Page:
Tuesday, March 11, 2014
By Leslie Bridgers firstname.lastname@example.org
(Continued from page 1)
Warren Knight. president of Smiling Hill Farm, talks about his arrest Saturday near the neighboring quarry, where Pike Industries was due to resume blasting.
John Patriquin / Staff Photographer
A few minutes after his conversation with Spellman, Knight said, police officers arrived and told him he had to leave the property or he would be arrested. Knight said he handed the contents of his pockets to his brother, told the officers he would not leave willingly and offered himself up for arrest. He was handcuffed and taken to the jail.
Knight said his family stayed on its own property and videotaped the blast while he waited for the bail commissioner.
Knight said he was not trying to prevent the blast from happening, but was trying to make a point – that the buffer between the quarry and his farm is not enough protection.
“We wanted equal treatment,” said Knight, who believes if a house were there – and not farmland – Pike would have built a bigger buffer.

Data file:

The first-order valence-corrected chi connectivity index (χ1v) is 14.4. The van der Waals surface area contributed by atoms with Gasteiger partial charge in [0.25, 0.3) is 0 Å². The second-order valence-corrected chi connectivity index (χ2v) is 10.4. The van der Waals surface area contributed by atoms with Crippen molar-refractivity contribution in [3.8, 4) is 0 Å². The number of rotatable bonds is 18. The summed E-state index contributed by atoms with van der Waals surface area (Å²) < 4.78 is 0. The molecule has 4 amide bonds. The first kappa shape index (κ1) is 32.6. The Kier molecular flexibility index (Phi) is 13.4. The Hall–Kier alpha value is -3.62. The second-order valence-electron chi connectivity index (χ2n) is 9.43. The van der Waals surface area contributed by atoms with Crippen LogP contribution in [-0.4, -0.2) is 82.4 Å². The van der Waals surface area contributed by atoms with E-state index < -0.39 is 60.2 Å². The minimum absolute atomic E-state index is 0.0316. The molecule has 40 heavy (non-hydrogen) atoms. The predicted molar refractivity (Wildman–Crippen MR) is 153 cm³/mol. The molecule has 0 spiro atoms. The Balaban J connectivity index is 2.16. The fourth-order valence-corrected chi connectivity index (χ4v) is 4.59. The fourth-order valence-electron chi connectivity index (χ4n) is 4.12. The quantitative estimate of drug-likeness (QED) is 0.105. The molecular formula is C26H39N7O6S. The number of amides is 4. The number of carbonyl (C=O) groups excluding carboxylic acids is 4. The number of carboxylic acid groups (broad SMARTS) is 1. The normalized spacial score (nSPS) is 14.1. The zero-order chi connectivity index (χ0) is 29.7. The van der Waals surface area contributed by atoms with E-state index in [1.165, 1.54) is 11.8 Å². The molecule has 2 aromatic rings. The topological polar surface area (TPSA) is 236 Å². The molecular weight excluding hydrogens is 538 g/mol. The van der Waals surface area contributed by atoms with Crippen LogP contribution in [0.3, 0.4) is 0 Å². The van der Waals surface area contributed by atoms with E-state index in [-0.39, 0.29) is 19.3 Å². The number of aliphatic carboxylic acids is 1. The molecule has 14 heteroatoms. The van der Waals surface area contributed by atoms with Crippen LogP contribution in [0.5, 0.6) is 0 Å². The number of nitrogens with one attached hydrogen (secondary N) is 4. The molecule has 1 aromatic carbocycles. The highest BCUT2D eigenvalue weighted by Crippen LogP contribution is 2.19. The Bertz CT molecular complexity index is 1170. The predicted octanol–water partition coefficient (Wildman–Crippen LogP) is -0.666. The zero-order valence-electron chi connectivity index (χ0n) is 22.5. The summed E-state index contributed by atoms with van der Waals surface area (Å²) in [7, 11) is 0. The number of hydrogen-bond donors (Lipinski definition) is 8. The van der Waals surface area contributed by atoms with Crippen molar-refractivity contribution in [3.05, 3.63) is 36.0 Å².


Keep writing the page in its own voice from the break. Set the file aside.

“The truth is, we were discriminated against because we’ve chosen to preserve our land,” he said.
Spellman said Pike would have gone through with the blast if Knight had been on his own property and not at the property line between Pike and Central Maine Power.
Knight was released after a $60 bail commissioner’s fee was paid and is scheduled to appear in Portland District Court on Nov. 19.
He’s prohibited from being on the CMP property next to the farm as a condition of his bail. Pike is scheduled to blast again on Friday.
Knight said he had not yet been notified about the blast and didn’t know whether he would do anything about it.
Leslie Bridgers can be contacted at 791-6364 or at:email@example.com